Nine Years in the Making: Farmers’ Lawsuit Finally Goes to Trial

Brownstown, Indiana – After a nine-year wait, a bench trial in a civil lawsuit between two Bartholomew County farmers finally began this week. The plaintiff, Chad Sims, filed the litigation in 2015 against defendant Gregory W. Daily and his business, Daily Feed and Grain. The trial is being presided over by Jackson Superior Court AmyMarie Travis.

The legal battle has faced numerous delays and changes in judges and attorneys over the years. These transitions have required additional time for newcomers to familiarize themselves with the case. Complicating matters further, the lawsuit involves multiple legal agreements, conflicting testimony, and various impacted businesses. Previous attempts to resolve the dispute through mediation have been unsuccessful.

The lawsuit centers around allegations made by Sims concerning Daily’s business practices. Sims claims that Daily’s company failed or refused to provide weight tickets and settlement sheets for grain sold by Sims. Additionally, Sims alleges that Daily changed their 2010 arrangement without his consent, retroactively applying a new division of profits based on acreage registered with the Farm Service Agency.

For his part, Daily denies Sims’ claims and even accuses the plaintiff of illegal conduct. He also denies allegations that he took possession of Sims’ grain without permission or refused to release owed money. The litigation further alleges that Daily contacted a competitor, Consolidated Grain and Barge, claiming interest in corn held in Sims’ grain bins. This action allegedly led to Consolidated refusing to accept Sims’ corn, resulting in financial losses for the plaintiff.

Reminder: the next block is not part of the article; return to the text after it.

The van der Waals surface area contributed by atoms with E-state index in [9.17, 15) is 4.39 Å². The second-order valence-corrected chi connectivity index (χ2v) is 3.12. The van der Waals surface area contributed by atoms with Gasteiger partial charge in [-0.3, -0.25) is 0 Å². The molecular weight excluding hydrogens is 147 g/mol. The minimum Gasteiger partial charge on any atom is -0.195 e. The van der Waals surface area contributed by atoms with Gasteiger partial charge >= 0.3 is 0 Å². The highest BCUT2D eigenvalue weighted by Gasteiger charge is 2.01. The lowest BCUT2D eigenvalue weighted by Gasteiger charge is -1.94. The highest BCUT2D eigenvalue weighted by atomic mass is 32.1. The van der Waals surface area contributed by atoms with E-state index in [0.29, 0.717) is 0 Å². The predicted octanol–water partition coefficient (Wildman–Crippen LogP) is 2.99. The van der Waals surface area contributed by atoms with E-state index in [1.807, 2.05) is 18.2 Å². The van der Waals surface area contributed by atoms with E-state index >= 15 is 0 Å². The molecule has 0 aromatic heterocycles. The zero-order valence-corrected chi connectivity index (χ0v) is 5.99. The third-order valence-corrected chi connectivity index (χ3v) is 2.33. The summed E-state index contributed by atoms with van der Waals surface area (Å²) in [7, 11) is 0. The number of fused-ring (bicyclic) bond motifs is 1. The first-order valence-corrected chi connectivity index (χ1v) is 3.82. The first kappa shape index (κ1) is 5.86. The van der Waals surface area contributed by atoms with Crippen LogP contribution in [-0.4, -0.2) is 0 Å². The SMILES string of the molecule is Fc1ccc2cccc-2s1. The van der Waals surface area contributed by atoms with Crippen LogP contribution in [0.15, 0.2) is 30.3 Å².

Included in the lawsuit are claims of defamation, as Sims accuses Daily of sending letters to his customers containing false information to dissuade them from doing business with him. Daily also allegedly made false statements about Sims and another individual when communicating with his own customers. Carol Brooks, listed as a counter claim defendant, maintains that Daily requested to be removed from his Stewart Seed account while liabilities were then assigned to Sims.

Sims is seeking compensation for the grain he believes was unlawfully taken, along with interest and attorney fees. The bench trial is expected to last for five days, after which Judge Travis will consider the evidence and provide a decision in the future.

It’s important to note that the claims made in the lawsuit represent only one side of the case and may be contested in later court proceedings.